Hello reader! This interview marks one year for me covering comedy in Richmond, and one year that Sandman Comedy Club has been open. I’ve gotten to talk to some of my favorite comedians and gotten to know some new ones. While it’s been fun chatting with the touring comics coming through Sandman (couldn’t have done this without you), it has also been a great experience getting to know the local Richmond scene. It feels like I’ve only scratched the surface of what Richmond comics has to offer. Watching comedy grow locally and across the nation has been eye-opening and I plan to keep at it for another year. I want to thank all who have been supportive of this journey and who keep reading.
This week I got to speak with Kurt Metzger. He wears many hats in show business, not only as a standup comedian, but also as an actor, voiceover talent, writer, and producer — the latter of which have won him Emmy and Peabody Awards. He’s contributed to such projects as: Chappelle’s Show, Sacha Baron Cohen’s Who Is America?, Comedy Central’s Ugly Americans, and Cartoon Network’s Aqua Teen Hunger Force. Metzger tells me what comedians who enjoyed growing up, his views on modern comedy media, and his experience working on Horace and Pete. Here’s our conversation:
Gabe: What comedians were you into right before you got into comedy?
Kurt: Mmmm. Do you mean as an adult, just before I got in? Or do you mean —
Gabe: Even when you were a kid.
Kurt: As a kid, my favorite was Amazing Johnathan. And when I was older, I remember Norm MacDonald was a big favorite of mine. But I kind of knew him from SNL, more than standup.
Gabe: His Weekend Update was classic stuff.
Kurt: When he first went on there, I remember being like, ‘This guy’s hilarious.’ I’m trying to think who else. It’s hard to remember who I watched before I did it.
Gabe: You’ve probably seen the game change a lot over the course of your career.
Kurt: Yeah. I mean I don’t think [it] changes. It’s like, certain things expand and contract.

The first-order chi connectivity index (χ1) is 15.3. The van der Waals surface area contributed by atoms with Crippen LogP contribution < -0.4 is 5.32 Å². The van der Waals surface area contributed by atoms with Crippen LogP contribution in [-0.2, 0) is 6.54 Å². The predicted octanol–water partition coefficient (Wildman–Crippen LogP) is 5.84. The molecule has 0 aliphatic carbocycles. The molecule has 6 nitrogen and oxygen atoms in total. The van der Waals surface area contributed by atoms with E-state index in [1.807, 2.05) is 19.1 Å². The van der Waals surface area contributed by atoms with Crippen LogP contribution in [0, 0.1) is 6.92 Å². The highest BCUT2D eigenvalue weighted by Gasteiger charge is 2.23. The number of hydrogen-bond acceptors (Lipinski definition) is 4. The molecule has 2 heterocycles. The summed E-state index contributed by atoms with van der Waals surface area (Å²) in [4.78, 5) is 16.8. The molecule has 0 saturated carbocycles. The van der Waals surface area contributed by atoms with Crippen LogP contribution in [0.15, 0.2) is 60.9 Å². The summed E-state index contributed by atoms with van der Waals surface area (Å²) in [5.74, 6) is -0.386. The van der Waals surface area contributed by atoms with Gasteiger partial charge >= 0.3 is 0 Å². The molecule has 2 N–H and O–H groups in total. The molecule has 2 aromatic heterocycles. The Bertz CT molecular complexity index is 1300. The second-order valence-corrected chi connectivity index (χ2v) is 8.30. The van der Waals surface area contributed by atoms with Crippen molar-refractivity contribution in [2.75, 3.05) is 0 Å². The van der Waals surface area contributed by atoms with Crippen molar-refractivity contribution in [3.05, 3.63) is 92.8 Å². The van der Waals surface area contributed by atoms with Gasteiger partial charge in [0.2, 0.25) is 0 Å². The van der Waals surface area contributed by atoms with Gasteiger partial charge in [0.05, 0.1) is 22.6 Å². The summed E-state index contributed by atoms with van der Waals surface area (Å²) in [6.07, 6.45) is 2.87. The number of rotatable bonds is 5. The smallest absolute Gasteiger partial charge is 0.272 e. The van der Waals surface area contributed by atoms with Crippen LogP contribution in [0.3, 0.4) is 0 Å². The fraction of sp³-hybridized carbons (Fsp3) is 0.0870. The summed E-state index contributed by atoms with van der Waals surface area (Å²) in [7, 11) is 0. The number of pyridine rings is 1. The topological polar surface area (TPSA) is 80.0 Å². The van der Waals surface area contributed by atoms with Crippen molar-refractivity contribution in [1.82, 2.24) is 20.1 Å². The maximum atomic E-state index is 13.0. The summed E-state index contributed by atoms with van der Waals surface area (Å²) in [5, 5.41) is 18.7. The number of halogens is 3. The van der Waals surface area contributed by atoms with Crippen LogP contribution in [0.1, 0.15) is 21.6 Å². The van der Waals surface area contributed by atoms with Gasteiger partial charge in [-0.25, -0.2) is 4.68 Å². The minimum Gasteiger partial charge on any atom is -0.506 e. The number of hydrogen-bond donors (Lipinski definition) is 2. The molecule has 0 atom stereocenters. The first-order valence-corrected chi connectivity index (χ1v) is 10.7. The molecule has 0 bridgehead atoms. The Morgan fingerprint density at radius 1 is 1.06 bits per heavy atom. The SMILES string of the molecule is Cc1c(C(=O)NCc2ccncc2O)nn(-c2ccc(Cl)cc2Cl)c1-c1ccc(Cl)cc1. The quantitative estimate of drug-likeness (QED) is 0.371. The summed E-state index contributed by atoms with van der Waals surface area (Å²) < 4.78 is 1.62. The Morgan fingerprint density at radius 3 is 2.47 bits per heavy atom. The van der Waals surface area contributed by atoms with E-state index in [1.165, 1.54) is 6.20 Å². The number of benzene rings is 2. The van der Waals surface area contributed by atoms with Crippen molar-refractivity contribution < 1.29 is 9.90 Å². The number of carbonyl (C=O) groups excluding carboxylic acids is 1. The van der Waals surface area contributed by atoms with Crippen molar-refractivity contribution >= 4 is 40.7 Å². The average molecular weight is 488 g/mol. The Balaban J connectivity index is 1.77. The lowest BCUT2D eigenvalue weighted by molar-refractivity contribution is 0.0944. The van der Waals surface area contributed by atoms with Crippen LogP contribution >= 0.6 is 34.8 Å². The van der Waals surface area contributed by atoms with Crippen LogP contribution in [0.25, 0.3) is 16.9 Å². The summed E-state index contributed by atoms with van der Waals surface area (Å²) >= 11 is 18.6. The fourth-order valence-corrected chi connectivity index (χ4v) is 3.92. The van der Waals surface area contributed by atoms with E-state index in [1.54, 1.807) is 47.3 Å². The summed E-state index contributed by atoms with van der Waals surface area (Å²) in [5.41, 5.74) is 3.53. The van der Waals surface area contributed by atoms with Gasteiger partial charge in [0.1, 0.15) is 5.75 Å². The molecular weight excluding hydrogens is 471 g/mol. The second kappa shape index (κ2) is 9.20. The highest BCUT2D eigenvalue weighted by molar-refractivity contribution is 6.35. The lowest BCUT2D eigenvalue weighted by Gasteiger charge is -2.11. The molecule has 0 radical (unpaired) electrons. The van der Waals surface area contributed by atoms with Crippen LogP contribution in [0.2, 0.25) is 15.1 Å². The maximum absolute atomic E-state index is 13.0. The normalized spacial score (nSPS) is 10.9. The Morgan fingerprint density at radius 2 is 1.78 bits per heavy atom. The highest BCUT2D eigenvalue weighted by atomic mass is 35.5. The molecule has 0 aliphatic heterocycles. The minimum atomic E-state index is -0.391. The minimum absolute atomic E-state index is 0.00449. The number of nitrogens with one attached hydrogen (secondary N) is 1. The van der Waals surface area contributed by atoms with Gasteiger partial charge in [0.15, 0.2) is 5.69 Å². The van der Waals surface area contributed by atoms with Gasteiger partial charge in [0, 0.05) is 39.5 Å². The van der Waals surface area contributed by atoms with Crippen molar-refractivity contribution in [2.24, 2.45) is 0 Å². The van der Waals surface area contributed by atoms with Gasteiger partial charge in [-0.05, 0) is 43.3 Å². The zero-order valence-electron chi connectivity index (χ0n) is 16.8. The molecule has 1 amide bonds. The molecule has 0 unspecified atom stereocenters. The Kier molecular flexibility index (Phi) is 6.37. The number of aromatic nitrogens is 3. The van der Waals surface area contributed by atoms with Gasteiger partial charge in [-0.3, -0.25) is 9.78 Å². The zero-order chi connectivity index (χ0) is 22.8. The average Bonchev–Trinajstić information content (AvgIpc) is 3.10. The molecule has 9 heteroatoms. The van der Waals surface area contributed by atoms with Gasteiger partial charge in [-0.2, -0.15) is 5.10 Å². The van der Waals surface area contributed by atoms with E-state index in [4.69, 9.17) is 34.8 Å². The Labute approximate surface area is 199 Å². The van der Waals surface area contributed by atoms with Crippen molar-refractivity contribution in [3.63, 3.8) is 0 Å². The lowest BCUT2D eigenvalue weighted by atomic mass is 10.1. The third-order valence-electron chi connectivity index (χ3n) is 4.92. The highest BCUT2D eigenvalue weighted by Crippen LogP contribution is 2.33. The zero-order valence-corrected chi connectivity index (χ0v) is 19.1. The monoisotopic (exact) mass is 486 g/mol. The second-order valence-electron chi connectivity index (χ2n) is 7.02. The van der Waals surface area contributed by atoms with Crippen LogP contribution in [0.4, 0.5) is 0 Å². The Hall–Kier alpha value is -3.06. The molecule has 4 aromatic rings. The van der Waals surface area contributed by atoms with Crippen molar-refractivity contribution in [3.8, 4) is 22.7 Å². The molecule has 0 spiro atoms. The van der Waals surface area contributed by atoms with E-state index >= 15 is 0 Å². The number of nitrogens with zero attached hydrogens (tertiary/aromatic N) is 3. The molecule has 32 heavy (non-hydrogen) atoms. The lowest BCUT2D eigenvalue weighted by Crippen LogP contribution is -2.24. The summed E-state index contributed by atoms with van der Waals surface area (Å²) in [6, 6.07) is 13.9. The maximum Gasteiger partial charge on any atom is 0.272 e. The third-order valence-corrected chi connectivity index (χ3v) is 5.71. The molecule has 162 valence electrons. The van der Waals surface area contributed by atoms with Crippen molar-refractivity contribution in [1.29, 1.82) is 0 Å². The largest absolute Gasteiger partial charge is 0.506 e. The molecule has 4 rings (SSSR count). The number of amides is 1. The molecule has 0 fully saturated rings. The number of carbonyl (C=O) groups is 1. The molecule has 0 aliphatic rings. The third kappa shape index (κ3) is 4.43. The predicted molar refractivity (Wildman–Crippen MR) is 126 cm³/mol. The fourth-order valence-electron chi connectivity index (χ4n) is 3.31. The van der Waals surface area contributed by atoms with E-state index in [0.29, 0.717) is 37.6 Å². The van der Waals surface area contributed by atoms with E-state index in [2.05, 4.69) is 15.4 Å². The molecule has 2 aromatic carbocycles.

Gabe: Oh ok.
Kurt: You know, like nowadays is… like if you’re like [Dave] Chappelle. You’ve got deals with guys with Netflix, and like, do whatever you want. Everything else is… I was talking to a friend last night about this: anything with a network. The idea of you’re going to be Seinfeld or, I don’t know, Martin Lawrence. That whole kind of thing, that’s totally different now.
Gabe: Yeah, I remember getting a sitcom used to be the goal, or whatever.
Kurt: Yeah. I never gave a shit about that. I really liked standup, but I mean, that kind of was the main thing of, ‘oh, this is how you do it,’ or ‘this is how you make it a thing.’ That’s what it was. I think when I came in, it was the tail end of like wanting to be Johnny Carson.
Kurt: And I never gave a shit about talk shows like that. Something I would watch when I didn’t have cable. And now I don’t even have cable. It makes sense. Like NBC for example: you know, they haven’t had a hit for, like, a long time. I think Parks and Rec was their final time making comedies really. All these companies make PR [Public Relations] now, instead of comedies. It’s true. So, they’ll go, ‘Well, comedy doesn’t do well,’ but they will make them. Parks and Rec, which I remember as being the last thing that was like The Office. Parks and Rec, that was 2016. So, after Trump got in office and they were like, ‘I can’t in good conscience show a Ron Swanson anymore.’ [laughs]